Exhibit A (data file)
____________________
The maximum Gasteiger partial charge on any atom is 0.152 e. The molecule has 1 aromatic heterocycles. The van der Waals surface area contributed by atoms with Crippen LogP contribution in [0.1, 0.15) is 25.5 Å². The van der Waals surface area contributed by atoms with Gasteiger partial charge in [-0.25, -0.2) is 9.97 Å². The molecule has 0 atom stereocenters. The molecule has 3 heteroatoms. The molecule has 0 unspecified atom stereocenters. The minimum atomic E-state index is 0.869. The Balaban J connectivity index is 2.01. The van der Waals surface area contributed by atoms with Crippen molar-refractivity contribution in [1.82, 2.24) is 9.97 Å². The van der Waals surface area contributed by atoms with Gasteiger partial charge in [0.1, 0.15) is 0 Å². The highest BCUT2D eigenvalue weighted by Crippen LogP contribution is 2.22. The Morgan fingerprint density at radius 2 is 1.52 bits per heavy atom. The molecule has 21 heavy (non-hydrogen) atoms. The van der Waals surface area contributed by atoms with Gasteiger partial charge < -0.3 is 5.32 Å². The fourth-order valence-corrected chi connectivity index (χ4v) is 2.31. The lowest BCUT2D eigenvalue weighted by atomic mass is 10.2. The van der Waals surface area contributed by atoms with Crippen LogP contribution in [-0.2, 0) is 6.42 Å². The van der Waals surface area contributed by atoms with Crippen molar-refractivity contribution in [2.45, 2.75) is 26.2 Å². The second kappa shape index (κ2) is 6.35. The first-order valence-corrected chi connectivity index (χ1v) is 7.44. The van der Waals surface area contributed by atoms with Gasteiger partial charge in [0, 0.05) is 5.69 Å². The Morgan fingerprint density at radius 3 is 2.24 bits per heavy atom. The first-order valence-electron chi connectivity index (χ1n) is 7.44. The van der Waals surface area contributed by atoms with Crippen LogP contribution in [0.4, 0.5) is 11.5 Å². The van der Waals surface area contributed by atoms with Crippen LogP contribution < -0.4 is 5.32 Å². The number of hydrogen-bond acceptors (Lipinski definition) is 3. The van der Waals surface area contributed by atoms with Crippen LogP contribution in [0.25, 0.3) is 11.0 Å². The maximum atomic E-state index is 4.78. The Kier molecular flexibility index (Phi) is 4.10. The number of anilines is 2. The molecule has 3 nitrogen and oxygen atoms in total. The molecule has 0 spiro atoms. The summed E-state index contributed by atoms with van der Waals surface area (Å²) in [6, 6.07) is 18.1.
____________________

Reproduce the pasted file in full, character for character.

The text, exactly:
The maximum Gasteiger partial charge on any atom is 0.152 e. The molecule has 1 aromatic heterocycles. The van der Waals surface area contributed by atoms with Crippen LogP contribution in [0.1, 0.15) is 25.5 Å². The van der Waals surface area contributed by atoms with Gasteiger partial charge in [-0.25, -0.2) is 9.97 Å². The molecule has 0 atom stereocenters. The molecule has 3 heteroatoms. The molecule has 0 unspecified atom stereocenters. The minimum atomic E-state index is 0.869. The Balaban J connectivity index is 2.01. The van der Waals surface area contributed by atoms with Crippen molar-refractivity contribution in [1.82, 2.24) is 9.97 Å². The van der Waals surface area contributed by atoms with Gasteiger partial charge in [0.1, 0.15) is 0 Å². The highest BCUT2D eigenvalue weighted by Crippen LogP contribution is 2.22. The Morgan fingerprint density at radius 2 is 1.52 bits per heavy atom. The molecule has 21 heavy (non-hydrogen) atoms. The van der Waals surface area contributed by atoms with Gasteiger partial charge < -0.3 is 5.32 Å². The fourth-order valence-corrected chi connectivity index (χ4v) is 2.31. The lowest BCUT2D eigenvalue weighted by atomic mass is 10.2. The van der Waals surface area contributed by atoms with Crippen LogP contribution in [-0.2, 0) is 6.42 Å². The van der Waals surface area contributed by atoms with Crippen molar-refractivity contribution in [2.45, 2.75) is 26.2 Å². The second kappa shape index (κ2) is 6.35. The first-order valence-corrected chi connectivity index (χ1v) is 7.44. The van der Waals surface area contributed by atoms with Gasteiger partial charge in [0, 0.05) is 5.69 Å². The Morgan fingerprint density at radius 3 is 2.24 bits per heavy atom. The first-order valence-electron chi connectivity index (χ1n) is 7.44. The van der Waals surface area contributed by atoms with Crippen LogP contribution in [0.4, 0.5) is 11.5 Å². The van der Waals surface area contributed by atoms with Crippen LogP contribution < -0.4 is 5.32 Å². The number of hydrogen-bond acceptors (Lipinski definition) is 3. The van der Waals surface area contributed by atoms with Crippen LogP contribution in [0.25, 0.3) is 11.0 Å². The maximum atomic E-state index is 4.78. The Kier molecular flexibility index (Phi) is 4.10. The number of anilines is 2. The molecule has 3 nitrogen and oxygen atoms in total. The molecule has 0 spiro atoms. The summed E-state index contributed by atoms with van der Waals surface area (Å²) in [6, 6.07) is 18.1.